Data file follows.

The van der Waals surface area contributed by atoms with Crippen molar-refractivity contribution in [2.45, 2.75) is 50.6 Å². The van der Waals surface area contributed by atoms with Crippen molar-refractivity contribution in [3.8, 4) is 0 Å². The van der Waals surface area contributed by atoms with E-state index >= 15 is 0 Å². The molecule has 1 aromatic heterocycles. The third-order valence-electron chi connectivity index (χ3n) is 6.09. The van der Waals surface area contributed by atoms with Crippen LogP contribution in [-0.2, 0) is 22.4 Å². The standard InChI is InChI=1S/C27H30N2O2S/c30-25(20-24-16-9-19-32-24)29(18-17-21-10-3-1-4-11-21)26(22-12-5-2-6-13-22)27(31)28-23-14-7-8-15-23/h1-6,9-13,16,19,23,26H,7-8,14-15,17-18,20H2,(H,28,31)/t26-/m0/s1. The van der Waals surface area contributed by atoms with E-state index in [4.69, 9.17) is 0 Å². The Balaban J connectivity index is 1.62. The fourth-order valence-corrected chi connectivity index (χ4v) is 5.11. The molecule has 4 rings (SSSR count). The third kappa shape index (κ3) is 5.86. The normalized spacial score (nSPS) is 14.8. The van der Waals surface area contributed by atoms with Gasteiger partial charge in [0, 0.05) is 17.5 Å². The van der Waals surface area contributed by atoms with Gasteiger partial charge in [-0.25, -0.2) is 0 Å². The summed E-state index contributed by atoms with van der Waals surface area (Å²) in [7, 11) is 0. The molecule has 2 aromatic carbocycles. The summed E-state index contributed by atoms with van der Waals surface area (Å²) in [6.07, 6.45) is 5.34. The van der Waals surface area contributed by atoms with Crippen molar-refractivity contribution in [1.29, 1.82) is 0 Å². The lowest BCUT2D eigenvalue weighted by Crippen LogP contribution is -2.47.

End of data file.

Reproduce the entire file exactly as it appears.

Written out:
The van der Waals surface area contributed by atoms with Crippen molar-refractivity contribution in [2.45, 2.75) is 50.6 Å². The van der Waals surface area contributed by atoms with Crippen molar-refractivity contribution in [3.8, 4) is 0 Å². The van der Waals surface area contributed by atoms with E-state index >= 15 is 0 Å². The molecule has 1 aromatic heterocycles. The third-order valence-electron chi connectivity index (χ3n) is 6.09. The van der Waals surface area contributed by atoms with Crippen LogP contribution in [-0.2, 0) is 22.4 Å². The standard InChI is InChI=1S/C27H30N2O2S/c30-25(20-24-16-9-19-32-24)29(18-17-21-10-3-1-4-11-21)26(22-12-5-2-6-13-22)27(31)28-23-14-7-8-15-23/h1-6,9-13,16,19,23,26H,7-8,14-15,17-18,20H2,(H,28,31)/t26-/m0/s1. The van der Waals surface area contributed by atoms with E-state index in [4.69, 9.17) is 0 Å². The Balaban J connectivity index is 1.62. The fourth-order valence-corrected chi connectivity index (χ4v) is 5.11. The molecule has 4 rings (SSSR count). The third kappa shape index (κ3) is 5.86. The normalized spacial score (nSPS) is 14.8. The van der Waals surface area contributed by atoms with Gasteiger partial charge in [0, 0.05) is 17.5 Å². The van der Waals surface area contributed by atoms with Gasteiger partial charge in [-0.25, -0.2) is 0 Å². The summed E-state index contributed by atoms with van der Waals surface area (Å²) in [7, 11) is 0. The molecule has 2 aromatic carbocycles. The summed E-state index contributed by atoms with van der Waals surface area (Å²) in [6.07, 6.45) is 5.34. The van der Waals surface area contributed by atoms with Crippen molar-refractivity contribution in [1.29, 1.82) is 0 Å². The lowest BCUT2D eigenvalue weighted by Crippen LogP contribution is -2.47.